Wednesday, July 13, 2011

New secession move by California counties reflects rural-urban tensions

A story in today's New York Times discusses the latest effort by a cluster of counties--these in southern and eastern California--to form a new state: South California. Jennifer Medina's report, prompted by a vote by the Riverside County Board of Supervisors last night to endorse planning "a conference for California municipal leaders to discuss ways to fix state government or consider secession — although they said they would make sure that no county money or personnel were used to plan such an event."

Medina attributes the frustration that many in the state's so-called Inland Empire feel about state politics, which they see as dominated by coastal liberals, partly to rural-urban difference:
Outside the biggest cities, the landscape is dotted with orange groves instead of palm trees and deserts instead of coastlines, an environment that is generally more rural than urban. The population tends to be poorer and more socially and politically conservative — Republicans outnumber Democrats in all but three of the counties in [the]proposed new state, which includes San Diego.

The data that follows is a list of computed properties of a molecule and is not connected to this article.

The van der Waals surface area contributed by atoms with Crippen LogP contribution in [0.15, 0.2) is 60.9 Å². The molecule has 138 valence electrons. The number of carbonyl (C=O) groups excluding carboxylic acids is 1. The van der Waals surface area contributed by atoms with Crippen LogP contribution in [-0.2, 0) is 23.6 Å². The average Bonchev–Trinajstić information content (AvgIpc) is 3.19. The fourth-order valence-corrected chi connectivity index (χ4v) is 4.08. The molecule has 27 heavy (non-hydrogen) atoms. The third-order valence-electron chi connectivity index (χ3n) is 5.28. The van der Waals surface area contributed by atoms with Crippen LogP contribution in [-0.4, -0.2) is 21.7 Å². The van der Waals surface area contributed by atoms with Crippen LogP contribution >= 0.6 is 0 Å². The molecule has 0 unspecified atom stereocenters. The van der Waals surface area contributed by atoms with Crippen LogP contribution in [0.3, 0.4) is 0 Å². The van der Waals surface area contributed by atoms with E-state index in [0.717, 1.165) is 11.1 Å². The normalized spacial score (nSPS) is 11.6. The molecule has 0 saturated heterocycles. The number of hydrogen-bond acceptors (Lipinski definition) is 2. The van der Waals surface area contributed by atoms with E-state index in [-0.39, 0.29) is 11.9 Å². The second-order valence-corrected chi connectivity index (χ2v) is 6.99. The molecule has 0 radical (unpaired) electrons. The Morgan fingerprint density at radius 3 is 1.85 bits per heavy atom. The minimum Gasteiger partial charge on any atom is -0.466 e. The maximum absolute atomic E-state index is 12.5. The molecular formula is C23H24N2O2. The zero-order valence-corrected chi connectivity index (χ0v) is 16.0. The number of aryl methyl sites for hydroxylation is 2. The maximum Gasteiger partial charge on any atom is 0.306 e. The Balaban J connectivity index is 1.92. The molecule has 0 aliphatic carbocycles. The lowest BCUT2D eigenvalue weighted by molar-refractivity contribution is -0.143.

Medina also provides historical perspective by referencing the 1941 effort of various northern California counties to secede and form a new State of Jefferson, along with several southern Oregon counties.
At the time, the counties said they did not have enough roads and created a “Proclamation of Independence” for the 49th state — Alaska and Hawaii had not yet joined the union.

But just as the movement was gaining traction, Pearl Harbor was attacked, and residents put aside their dreams for a new state to work on the war effort.

Finally, she references similar secession efforts in other states, all driven by a sense that "one part of the state believes it is getting the short shrift from the capital." Not surprisingly, those disgruntled parts are often rural in one sense or another.

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